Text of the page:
Mid C19 weatherboarded mill building, with mill pond to west.
|Grid reference||Centred TM 0109 2379 (132m by 91m) (FCE)|
|Non Parish Area||COLCHESTER, COLCHESTER, ESSEX|
Water mill, weatherboarded, three storeys with brick ground floor, slate roof. Hoist loft. To the east is an old tiled outbuilding. No machinery. Restored. <1>-<4> Picturesque, weatherboarded, rebuilt in 1835. <5>
A Cannock mill is recorded in the will of Sir Thomas Lucas dated 1611 and in a later estate surveyors report of 1797-8 which along with its sister mill, Bourne mill, records: ‘The mill is for the sole purpose of fulling baize, flannel etc, the demand for which is at present very small…..if trade should continue bad, it may be of advantage to the Estate to put a pair of low millstones to grind corn’. The same observation was made about Cannock Mill, which presumably also fulled baize from the C17. A valuation of the De Grey Estate in 1809 included both Bourne and Cannock Mills. It records that Cannock mill had a good dwelling house with a fulling mill, a small flour mill adjoining and a bank ideal for drying baize (woollen cloth). It also reports that part of the original fulling mill had been converted for corn milling and both were fully employed serving the garrison. The fulling mill was bankrupt under Henry Dunnage and Sons by 1819 although was back in business milling corn five years later as survey of 1824 notes that Cannock mill is ‘now entirely a flour mill, the fulling trade having ceased’. The present mill dates to 1845 and according to Whites Trade Directory was run Henry Digby, corn miller by 1848. Built with a timber frame and clad using traditional weatherboarding the mill had an external overshot wheel fed by three pipes from an embanked mill pond to the rear. Cannock and Bourne mills were worked by Arthur Pulford (water and steam, corn merchant) from 1880 and continued under Ernest Pulford until just after the end of the second World War. Latterly the mill became a store for Cramphorns but by the early 1960s, was so dilapidated that the wheel was removed. At this point all of the internal machinery fixtures and fittings were removed and the mill was re-used to house Dolphin Aquatics in c.1988.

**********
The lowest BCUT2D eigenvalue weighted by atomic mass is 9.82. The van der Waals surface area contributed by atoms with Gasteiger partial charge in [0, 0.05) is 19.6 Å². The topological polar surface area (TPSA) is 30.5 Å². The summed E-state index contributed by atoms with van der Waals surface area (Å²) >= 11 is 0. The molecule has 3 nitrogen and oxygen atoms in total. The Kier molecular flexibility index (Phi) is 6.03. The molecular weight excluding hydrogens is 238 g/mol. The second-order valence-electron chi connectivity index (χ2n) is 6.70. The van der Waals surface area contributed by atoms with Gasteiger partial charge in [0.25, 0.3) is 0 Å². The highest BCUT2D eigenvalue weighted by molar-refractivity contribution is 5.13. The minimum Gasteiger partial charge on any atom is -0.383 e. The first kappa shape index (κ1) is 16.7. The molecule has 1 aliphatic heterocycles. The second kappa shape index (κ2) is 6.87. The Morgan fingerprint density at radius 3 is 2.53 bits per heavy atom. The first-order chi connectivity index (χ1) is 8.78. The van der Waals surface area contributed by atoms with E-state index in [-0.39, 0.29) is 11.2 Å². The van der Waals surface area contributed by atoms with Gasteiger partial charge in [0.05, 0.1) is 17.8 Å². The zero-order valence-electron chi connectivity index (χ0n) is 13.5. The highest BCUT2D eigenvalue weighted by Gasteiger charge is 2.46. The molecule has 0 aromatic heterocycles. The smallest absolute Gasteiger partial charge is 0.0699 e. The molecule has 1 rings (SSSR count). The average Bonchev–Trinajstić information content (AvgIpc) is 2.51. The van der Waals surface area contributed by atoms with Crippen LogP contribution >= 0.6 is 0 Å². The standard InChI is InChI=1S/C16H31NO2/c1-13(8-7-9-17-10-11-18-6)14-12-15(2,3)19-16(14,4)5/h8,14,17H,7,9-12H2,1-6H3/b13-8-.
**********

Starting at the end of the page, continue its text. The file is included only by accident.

In 2015, planning consent was given (by Colchester Borough Council planning application 150492) for residential development on the site, including residential conversion of the mill house. An archaeological desk-based assessment was compiled for the site in 2015.<6> This was followed by a trial-trenched evaluation in 2016.<7>